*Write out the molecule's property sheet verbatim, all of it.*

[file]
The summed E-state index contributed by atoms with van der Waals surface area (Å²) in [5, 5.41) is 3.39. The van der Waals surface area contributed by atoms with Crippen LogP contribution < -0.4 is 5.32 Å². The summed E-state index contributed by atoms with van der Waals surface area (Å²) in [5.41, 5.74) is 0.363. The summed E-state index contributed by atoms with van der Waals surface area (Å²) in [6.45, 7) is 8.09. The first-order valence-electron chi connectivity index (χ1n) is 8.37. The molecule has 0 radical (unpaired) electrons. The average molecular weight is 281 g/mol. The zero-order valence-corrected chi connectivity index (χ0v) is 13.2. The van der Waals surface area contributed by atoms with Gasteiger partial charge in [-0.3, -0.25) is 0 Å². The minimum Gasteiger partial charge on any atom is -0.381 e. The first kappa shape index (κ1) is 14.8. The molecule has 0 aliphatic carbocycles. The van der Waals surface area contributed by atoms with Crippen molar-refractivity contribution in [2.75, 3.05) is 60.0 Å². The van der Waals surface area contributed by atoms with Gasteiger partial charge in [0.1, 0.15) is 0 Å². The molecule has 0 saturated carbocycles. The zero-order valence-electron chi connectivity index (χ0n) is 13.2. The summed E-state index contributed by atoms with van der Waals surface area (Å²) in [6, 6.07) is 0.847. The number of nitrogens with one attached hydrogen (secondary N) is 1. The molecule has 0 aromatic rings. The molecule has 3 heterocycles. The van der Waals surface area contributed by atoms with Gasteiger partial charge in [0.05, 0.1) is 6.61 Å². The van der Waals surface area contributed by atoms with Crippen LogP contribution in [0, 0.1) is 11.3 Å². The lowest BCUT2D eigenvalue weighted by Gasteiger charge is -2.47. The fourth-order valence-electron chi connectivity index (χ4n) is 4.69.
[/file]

The summed E-state index contributed by atoms with van der Waals surface area (Å²) in [5, 5.41) is 3.39. The van der Waals surface area contributed by atoms with Crippen LogP contribution < -0.4 is 5.32 Å². The summed E-state index contributed by atoms with van der Waals surface area (Å²) in [5.41, 5.74) is 0.363. The summed E-state index contributed by atoms with van der Waals surface area (Å²) in [6.45, 7) is 8.09. The first-order valence-electron chi connectivity index (χ1n) is 8.37. The molecule has 0 radical (unpaired) electrons. The average molecular weight is 281 g/mol. The zero-order valence-corrected chi connectivity index (χ0v) is 13.2. The van der Waals surface area contributed by atoms with Gasteiger partial charge in [-0.3, -0.25) is 0 Å². The minimum Gasteiger partial charge on any atom is -0.381 e. The first kappa shape index (κ1) is 14.8. The molecule has 0 aliphatic carbocycles. The van der Waals surface area contributed by atoms with Crippen molar-refractivity contribution in [2.75, 3.05) is 60.0 Å². The van der Waals surface area contributed by atoms with Gasteiger partial charge in [0.1, 0.15) is 0 Å². The molecule has 0 saturated carbocycles. The zero-order valence-electron chi connectivity index (χ0n) is 13.2. The summed E-state index contributed by atoms with van der Waals surface area (Å²) in [6, 6.07) is 0.847. The number of nitrogens with one attached hydrogen (secondary N) is 1. The molecule has 0 aromatic rings. The molecule has 3 heterocycles. The van der Waals surface area contributed by atoms with Gasteiger partial charge in [0.05, 0.1) is 6.61 Å². The van der Waals surface area contributed by atoms with Crippen LogP contribution in [0, 0.1) is 11.3 Å². The lowest BCUT2D eigenvalue weighted by Gasteiger charge is -2.47. The fourth-order valence-electron chi connectivity index (χ4n) is 4.69.